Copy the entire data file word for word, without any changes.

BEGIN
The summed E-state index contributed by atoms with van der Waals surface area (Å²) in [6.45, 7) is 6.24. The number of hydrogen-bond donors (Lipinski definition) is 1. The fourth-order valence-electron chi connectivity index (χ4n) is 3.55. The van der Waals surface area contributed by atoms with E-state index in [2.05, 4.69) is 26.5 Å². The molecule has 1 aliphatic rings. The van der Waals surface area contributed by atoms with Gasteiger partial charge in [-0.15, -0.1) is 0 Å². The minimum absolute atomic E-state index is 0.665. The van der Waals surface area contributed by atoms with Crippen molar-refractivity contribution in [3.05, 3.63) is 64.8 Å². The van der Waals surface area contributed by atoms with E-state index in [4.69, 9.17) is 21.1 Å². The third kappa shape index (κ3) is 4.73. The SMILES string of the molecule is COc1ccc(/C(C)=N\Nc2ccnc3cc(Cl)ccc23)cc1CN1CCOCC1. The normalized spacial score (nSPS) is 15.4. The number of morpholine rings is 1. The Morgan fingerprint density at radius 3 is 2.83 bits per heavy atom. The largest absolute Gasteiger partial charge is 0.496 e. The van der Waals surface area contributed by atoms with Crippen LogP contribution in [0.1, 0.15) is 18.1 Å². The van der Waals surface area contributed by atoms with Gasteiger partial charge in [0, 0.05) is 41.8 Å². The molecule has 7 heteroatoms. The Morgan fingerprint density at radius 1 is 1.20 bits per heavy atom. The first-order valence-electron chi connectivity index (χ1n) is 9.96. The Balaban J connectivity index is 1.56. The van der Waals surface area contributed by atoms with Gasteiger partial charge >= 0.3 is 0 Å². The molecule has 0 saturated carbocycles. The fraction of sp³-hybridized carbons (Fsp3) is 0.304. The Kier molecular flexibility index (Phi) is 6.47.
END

The summed E-state index contributed by atoms with van der Waals surface area (Å²) in [6.45, 7) is 6.24. The number of hydrogen-bond donors (Lipinski definition) is 1. The fourth-order valence-electron chi connectivity index (χ4n) is 3.55. The van der Waals surface area contributed by atoms with E-state index in [2.05, 4.69) is 26.5 Å². The molecule has 1 aliphatic rings. The van der Waals surface area contributed by atoms with Gasteiger partial charge in [-0.15, -0.1) is 0 Å². The minimum absolute atomic E-state index is 0.665. The van der Waals surface area contributed by atoms with Crippen molar-refractivity contribution in [3.05, 3.63) is 64.8 Å². The van der Waals surface area contributed by atoms with E-state index in [4.69, 9.17) is 21.1 Å². The third kappa shape index (κ3) is 4.73. The SMILES string of the molecule is COc1ccc(/C(C)=N\Nc2ccnc3cc(Cl)ccc23)cc1CN1CCOCC1. The normalized spacial score (nSPS) is 15.4. The number of morpholine rings is 1. The Morgan fingerprint density at radius 3 is 2.83 bits per heavy atom. The largest absolute Gasteiger partial charge is 0.496 e. The van der Waals surface area contributed by atoms with Crippen LogP contribution in [0.1, 0.15) is 18.1 Å². The van der Waals surface area contributed by atoms with Gasteiger partial charge in [0, 0.05) is 41.8 Å². The molecule has 7 heteroatoms. The Morgan fingerprint density at radius 1 is 1.20 bits per heavy atom. The first-order valence-electron chi connectivity index (χ1n) is 9.96. The Balaban J connectivity index is 1.56. The van der Waals surface area contributed by atoms with Gasteiger partial charge >= 0.3 is 0 Å². The molecule has 0 saturated carbocycles. The fraction of sp³-hybridized carbons (Fsp3) is 0.304. The Kier molecular flexibility index (Phi) is 6.47.